Why Japan insists on hunting whales
Any day now, fishermen on Japan
Peter HellerLos Angeles Times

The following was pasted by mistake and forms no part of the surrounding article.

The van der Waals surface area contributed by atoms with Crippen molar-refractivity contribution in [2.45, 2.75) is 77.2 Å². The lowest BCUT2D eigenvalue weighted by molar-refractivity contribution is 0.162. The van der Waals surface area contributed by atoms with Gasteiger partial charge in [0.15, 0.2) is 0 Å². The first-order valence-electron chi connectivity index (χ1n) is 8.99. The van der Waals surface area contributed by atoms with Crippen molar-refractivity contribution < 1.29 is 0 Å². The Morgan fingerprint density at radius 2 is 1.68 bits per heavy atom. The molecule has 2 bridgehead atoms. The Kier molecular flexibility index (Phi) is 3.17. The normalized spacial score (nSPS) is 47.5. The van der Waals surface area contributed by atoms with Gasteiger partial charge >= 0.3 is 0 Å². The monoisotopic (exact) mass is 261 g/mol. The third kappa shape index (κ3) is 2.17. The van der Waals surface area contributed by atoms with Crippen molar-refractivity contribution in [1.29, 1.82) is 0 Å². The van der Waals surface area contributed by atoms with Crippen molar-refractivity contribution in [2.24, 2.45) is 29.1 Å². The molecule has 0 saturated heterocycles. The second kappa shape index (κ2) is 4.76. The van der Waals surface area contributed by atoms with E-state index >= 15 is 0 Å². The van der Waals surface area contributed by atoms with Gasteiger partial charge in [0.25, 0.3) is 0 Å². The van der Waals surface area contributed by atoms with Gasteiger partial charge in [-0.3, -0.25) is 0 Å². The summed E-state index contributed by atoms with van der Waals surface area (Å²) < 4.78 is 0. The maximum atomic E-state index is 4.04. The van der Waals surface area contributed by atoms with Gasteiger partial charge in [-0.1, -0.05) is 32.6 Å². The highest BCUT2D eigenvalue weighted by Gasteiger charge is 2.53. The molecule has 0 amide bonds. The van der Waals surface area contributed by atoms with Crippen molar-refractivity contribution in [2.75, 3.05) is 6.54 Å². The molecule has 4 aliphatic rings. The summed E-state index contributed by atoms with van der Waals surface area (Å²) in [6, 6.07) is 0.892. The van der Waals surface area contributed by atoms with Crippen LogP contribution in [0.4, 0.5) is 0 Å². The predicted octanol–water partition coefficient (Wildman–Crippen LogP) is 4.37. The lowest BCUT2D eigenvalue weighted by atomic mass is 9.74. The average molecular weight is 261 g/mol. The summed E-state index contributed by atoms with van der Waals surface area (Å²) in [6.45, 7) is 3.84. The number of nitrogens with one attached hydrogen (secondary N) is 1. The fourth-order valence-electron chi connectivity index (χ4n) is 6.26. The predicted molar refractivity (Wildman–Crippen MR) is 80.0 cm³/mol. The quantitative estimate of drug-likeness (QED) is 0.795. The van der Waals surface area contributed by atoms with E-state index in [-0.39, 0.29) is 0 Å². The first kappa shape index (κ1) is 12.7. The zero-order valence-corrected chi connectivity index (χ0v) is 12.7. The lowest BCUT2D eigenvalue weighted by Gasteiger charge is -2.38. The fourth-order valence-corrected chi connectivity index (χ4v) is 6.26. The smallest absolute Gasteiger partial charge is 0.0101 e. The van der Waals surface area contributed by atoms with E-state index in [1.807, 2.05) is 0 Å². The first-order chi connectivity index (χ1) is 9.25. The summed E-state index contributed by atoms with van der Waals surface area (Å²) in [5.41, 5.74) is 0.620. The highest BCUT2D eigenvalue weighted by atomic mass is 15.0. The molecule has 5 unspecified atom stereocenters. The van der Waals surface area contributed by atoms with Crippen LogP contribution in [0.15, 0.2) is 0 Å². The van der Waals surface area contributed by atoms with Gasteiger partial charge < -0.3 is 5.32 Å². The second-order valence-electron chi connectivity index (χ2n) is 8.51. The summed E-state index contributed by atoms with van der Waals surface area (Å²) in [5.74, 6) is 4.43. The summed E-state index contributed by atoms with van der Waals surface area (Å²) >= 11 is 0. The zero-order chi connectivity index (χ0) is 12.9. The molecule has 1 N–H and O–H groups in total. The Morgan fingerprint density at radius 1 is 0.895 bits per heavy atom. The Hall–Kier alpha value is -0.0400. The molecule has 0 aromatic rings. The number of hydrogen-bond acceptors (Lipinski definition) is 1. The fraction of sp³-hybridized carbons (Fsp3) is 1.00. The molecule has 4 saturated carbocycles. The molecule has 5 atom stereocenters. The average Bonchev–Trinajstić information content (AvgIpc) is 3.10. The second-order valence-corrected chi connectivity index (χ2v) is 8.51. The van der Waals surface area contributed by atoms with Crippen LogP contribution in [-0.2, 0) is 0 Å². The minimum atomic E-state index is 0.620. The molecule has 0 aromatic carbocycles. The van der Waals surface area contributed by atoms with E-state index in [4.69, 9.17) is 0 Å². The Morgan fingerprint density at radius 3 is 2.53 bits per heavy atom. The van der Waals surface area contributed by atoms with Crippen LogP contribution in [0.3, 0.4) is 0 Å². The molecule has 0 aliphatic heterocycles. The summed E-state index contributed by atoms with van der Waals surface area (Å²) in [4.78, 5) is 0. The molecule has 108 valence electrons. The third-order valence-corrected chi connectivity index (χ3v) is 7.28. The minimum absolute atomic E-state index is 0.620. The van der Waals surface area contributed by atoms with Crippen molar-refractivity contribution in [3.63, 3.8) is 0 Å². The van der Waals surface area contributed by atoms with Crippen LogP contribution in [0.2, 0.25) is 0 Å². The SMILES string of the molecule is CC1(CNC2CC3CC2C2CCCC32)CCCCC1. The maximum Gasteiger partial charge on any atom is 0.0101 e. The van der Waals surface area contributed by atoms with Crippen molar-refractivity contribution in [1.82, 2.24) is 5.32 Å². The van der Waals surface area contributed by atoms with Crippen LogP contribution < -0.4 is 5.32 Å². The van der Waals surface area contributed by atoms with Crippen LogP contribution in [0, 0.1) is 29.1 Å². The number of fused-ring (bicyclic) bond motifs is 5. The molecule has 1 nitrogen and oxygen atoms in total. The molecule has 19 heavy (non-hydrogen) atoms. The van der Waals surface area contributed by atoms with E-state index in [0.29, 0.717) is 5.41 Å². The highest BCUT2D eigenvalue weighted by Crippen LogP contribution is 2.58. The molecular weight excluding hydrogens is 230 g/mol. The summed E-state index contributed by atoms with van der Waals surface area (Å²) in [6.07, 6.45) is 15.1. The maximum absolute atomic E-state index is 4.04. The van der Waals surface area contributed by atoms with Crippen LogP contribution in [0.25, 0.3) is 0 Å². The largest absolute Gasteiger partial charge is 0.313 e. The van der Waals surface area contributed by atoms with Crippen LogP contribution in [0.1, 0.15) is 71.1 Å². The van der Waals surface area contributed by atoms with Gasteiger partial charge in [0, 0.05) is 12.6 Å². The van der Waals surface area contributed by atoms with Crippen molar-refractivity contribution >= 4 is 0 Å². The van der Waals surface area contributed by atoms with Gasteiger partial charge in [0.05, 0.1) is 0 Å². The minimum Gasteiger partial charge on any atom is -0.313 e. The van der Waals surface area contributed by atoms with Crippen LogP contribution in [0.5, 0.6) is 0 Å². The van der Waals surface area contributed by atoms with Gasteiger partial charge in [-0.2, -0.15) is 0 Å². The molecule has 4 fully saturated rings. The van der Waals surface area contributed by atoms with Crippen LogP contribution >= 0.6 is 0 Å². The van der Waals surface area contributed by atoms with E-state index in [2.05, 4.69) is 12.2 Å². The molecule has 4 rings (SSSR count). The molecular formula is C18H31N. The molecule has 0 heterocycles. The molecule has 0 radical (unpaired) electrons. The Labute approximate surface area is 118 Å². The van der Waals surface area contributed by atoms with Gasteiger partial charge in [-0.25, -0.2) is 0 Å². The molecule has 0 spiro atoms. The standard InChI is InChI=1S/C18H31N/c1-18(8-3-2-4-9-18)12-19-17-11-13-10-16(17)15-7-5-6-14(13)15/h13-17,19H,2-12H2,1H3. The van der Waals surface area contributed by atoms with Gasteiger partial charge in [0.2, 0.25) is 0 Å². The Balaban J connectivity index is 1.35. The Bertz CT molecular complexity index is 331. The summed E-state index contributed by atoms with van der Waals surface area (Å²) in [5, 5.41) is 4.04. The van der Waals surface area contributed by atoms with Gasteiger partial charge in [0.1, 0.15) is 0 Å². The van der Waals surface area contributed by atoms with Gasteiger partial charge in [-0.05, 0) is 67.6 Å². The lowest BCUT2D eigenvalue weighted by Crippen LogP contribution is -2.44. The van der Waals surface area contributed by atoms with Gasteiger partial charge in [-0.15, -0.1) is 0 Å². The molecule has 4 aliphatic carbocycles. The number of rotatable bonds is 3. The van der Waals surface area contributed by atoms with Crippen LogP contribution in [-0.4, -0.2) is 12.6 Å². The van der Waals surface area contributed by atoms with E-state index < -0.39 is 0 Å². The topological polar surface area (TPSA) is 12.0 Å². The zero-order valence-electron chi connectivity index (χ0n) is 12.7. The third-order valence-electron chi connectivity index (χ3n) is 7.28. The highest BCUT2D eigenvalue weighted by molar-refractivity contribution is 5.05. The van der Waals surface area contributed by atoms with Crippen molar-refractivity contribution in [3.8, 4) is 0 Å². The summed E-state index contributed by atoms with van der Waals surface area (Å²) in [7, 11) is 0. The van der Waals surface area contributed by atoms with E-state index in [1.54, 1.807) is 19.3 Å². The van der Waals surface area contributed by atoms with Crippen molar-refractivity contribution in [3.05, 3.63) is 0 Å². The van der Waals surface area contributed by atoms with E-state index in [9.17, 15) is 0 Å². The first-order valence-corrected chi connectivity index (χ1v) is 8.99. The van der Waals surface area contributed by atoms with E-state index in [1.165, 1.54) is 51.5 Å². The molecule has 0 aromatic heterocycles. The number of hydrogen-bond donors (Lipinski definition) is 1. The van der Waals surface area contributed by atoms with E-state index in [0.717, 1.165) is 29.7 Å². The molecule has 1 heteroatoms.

Any day now, fishermen on Japan’s Nisshin Maru will start slaughtering whales, said Peter Heller. The factory ship is headed to the coast of Antarctica, where its crew hopes to kill 50 endangered fin whales and 50 humpback whales, ostensibly in the name of “research.” The International Whaling Commission has objected to similar hunts more than 20 times; in defiance, the Japanese have killed 25,000 whales, then sold their meat commercially. Why do the Japanese insist on hunting this “social and charismatic species”? It’s not, as their government contends, to preserve a long-standing cultural tradition: Only 1 percent of Japanese regularly eat whale meat. Japan conducts these whale hunts only to show that it will not be bound by international restrictions on any kind of fishing. Overfishing has already badly depleted the oceans, and there is now talk of international bans on such popular species as tuna, marlin, and swordfish. That prospect puts the Japanese “in a deperate position,’’ since they depend on seafood for 40 percent of their protein. They’re slaughtering whales not for food, or for research, but as a symbolic statement: Don’t tell us what we can take from the oceans.